The name Okinawa might be familiar to many Americans for the sole fact that about 35,000 U.S. military personnel are still stationed there to this day. And indeed when you arrive in Naha, the biggest city on the island of Okinawa, you are immediately
traumatized greeted by various bits of American cultural influence. A quick drive up the main highways of Okinawa will reveal multiple military bases from the four major branches of the U.S. military.
However, there is also a very strong Okinawan culture that existed before the arrival of the Americans and is still very strong today. The Okinawan people hold on to their culture very well. Okinawan culture is also more open and relaxed than that of the mainland of Japan. Although I don’t speak much Japanese, I was informed by a friend that basic language exchanges are more informal here than on the mainland. After all, the Japanese language has four levels of politeness used when addressing someone, second only to Korean, which has six or seven levels depending on who you ask. The politeness level used on the islands tends to be much more relaxed. Just make sure you don’t take that attitude back with you to the mainland or you might end up insulting someone without meaning to do so.
One of the very first tasks on my agenda was to try the Okinawan version of Japanese Soba (noodles made from buckwheat and served dry with a dipping sauce).
Okinawa Soba is served in much different manner than the style in other parts of Japan. When you order this delicious bowl of scrumptiousness, you’ll get a piping hot serving of noodles in a nice broth with slices of Okinawan pork. Next to the normal spices of each restaurant, you’ll also find a very curious looking bottle holding a clear liquid with peppers floating about it. This is awamori (rice liquor) spiced with peppers and it’s used to give your bowl of soba a nice little kick. The locals will warn you not to use too much, but most of them can’t eat anything spicier than a little bit of wasabi so go ahead and dump in a bunch of it. A friend who I met through the traveling site, http://www.couchsurfing.org, would be the first to introduce me to this dish. From then on, I went searching across Naha for the best bowl of soba I could find. A must try if you are ever in the area.
While Naha definitely isn’t the center of culture in Japan, it does have a few worthwhile tourist attractions to check out. Shuri Castle is probably the most well-known. While the date of construction is unknown, it was used as the center of the Ryūkyūan Kingdom for about 450 years starting in the 15th century. There seem to be daily performances exhibiting Okinawan dance and dress.
My next stop would be Naha Shikinaen Garden, built in 1799. This particular garden was built with a circular design, common among Japanese gardens. However, it has a villa built with red tile and a bridge over the pond which is distinctly of Chinese style. This peaceful, serene garden is great for a nice stroll or a relaxing place to just sit and imagine the royalty and nobility that have mingled along the many paths and greenery so many years ago.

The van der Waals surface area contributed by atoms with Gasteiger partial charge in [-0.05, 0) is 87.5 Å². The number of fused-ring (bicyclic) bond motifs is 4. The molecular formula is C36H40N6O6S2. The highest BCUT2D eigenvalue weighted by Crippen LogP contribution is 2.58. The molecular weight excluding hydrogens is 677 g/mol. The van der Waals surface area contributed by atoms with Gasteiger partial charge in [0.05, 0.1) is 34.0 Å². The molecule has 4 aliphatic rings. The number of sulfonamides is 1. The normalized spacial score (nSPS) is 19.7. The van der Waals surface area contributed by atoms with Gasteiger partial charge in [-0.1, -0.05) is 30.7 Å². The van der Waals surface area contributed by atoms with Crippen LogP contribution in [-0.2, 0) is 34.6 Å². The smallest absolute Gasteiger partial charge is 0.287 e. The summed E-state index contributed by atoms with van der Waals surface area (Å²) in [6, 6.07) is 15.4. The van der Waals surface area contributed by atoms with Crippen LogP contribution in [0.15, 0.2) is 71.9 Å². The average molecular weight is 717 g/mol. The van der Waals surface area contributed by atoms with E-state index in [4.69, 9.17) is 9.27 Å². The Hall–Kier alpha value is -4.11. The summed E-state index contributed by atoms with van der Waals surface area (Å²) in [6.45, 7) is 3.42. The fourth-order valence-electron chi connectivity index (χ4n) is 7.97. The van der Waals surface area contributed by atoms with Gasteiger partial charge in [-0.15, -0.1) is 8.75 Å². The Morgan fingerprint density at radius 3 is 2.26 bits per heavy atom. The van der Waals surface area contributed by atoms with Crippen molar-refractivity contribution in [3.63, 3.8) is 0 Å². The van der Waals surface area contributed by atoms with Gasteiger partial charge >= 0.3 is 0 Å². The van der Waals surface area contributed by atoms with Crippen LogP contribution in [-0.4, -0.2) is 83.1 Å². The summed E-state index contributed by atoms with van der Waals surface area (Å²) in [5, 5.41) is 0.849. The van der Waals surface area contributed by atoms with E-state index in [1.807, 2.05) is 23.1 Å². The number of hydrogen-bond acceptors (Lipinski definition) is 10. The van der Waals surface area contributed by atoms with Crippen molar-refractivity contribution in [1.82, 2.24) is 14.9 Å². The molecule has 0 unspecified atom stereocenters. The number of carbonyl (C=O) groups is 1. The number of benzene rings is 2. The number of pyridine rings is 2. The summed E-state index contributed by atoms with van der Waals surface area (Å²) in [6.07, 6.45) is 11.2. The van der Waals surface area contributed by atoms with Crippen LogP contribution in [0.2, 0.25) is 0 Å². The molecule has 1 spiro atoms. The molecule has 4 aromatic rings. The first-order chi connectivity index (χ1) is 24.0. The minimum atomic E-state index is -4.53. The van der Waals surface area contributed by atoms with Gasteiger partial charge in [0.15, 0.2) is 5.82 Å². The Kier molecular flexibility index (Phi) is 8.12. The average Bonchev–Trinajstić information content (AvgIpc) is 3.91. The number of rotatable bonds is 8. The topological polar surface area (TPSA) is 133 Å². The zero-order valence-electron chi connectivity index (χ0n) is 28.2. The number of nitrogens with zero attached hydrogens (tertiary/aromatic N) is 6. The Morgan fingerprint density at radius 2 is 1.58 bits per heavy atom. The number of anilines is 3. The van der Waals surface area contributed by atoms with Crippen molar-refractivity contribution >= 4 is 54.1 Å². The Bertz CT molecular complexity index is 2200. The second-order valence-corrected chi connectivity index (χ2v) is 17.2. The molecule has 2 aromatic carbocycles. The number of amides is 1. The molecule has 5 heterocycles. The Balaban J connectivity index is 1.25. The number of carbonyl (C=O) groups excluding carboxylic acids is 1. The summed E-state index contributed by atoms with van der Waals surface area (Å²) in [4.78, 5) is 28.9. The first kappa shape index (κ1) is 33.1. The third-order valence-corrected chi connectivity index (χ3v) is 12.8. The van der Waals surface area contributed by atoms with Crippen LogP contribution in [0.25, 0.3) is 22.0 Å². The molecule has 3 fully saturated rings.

Tired of tourist attractions? Take a walk down Kokusai Street and enjoy the many shops, restaurants, and markets that dot this street.
Along Kokusai you’ll find Makishi Market with over 400 shops dotting the many alleyways. Here you can buy just about anything you’re looking for including oddities not found in other places in Japan. Think tequila with a worm at the bottom is hardcore? Try some Okinawan Habu: Sake with a snake at the bottom. Yes, I’ve tried it. No, it did not taste good. Make sure you stop by Chatan Coffee while you’re roaming around this funky market. While it may only be a little hole in the wall, they boast some wonderful coffee including one of the cheapest (and best for the price) cups of coffee to be found in all of Japan. The staff are mighty wonderful, as well.
Whatever you fancy, there is plenty to do in Naha. Once you have run out of touristy things to do, you can have a night out with a few locals to sample the local sake, Awamori. Awamori has a very distinct taste to that of the sake most people are used to. You might even end up at bar which has just lost electricity.
“Sorry mate, but we just lost power,” the bartender may offer to you.
“But you still have beer, right?” will come your quick response.
And if you’re lucky enough you just might end the night learning to Salsa dance with a few Japanese women. Just remember that you’re going to need a while to recover after a night of drinking Awamori though, as it is quite lethal. But you’ll most likely sleep well after all that dancing.
Next time on This Is My Travel Blog: Living And Farming With The Locals –> A WWOOFING Experience